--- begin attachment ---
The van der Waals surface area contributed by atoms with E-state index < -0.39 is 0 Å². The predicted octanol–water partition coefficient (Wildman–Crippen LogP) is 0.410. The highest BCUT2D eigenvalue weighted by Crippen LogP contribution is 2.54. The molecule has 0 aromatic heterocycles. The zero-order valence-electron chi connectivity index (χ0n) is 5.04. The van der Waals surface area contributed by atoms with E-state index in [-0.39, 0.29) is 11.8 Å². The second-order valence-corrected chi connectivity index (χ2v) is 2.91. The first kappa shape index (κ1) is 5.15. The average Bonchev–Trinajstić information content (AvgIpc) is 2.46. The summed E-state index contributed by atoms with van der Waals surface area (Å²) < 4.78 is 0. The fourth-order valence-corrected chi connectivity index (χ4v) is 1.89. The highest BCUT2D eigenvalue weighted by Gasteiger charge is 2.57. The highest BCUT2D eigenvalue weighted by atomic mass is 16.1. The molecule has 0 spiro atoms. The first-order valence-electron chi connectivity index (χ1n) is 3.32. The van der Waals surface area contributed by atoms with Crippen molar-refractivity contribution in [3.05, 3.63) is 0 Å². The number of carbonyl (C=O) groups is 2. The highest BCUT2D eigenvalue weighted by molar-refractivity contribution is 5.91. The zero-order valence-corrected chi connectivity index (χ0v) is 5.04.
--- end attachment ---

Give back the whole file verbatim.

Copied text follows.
The van der Waals surface area contributed by atoms with E-state index < -0.39 is 0 Å². The predicted octanol–water partition coefficient (Wildman–Crippen LogP) is 0.410. The highest BCUT2D eigenvalue weighted by Crippen LogP contribution is 2.54. The molecule has 0 aromatic heterocycles. The zero-order valence-electron chi connectivity index (χ0n) is 5.04. The van der Waals surface area contributed by atoms with E-state index in [-0.39, 0.29) is 11.8 Å². The second-order valence-corrected chi connectivity index (χ2v) is 2.91. The first kappa shape index (κ1) is 5.15. The average Bonchev–Trinajstić information content (AvgIpc) is 2.46. The summed E-state index contributed by atoms with van der Waals surface area (Å²) < 4.78 is 0. The fourth-order valence-corrected chi connectivity index (χ4v) is 1.89. The highest BCUT2D eigenvalue weighted by Gasteiger charge is 2.57. The highest BCUT2D eigenvalue weighted by atomic mass is 16.1. The molecule has 0 spiro atoms. The first-order valence-electron chi connectivity index (χ1n) is 3.32. The van der Waals surface area contributed by atoms with Crippen molar-refractivity contribution in [3.05, 3.63) is 0 Å². The number of carbonyl (C=O) groups is 2. The highest BCUT2D eigenvalue weighted by molar-refractivity contribution is 5.91. The zero-order valence-corrected chi connectivity index (χ0v) is 5.04.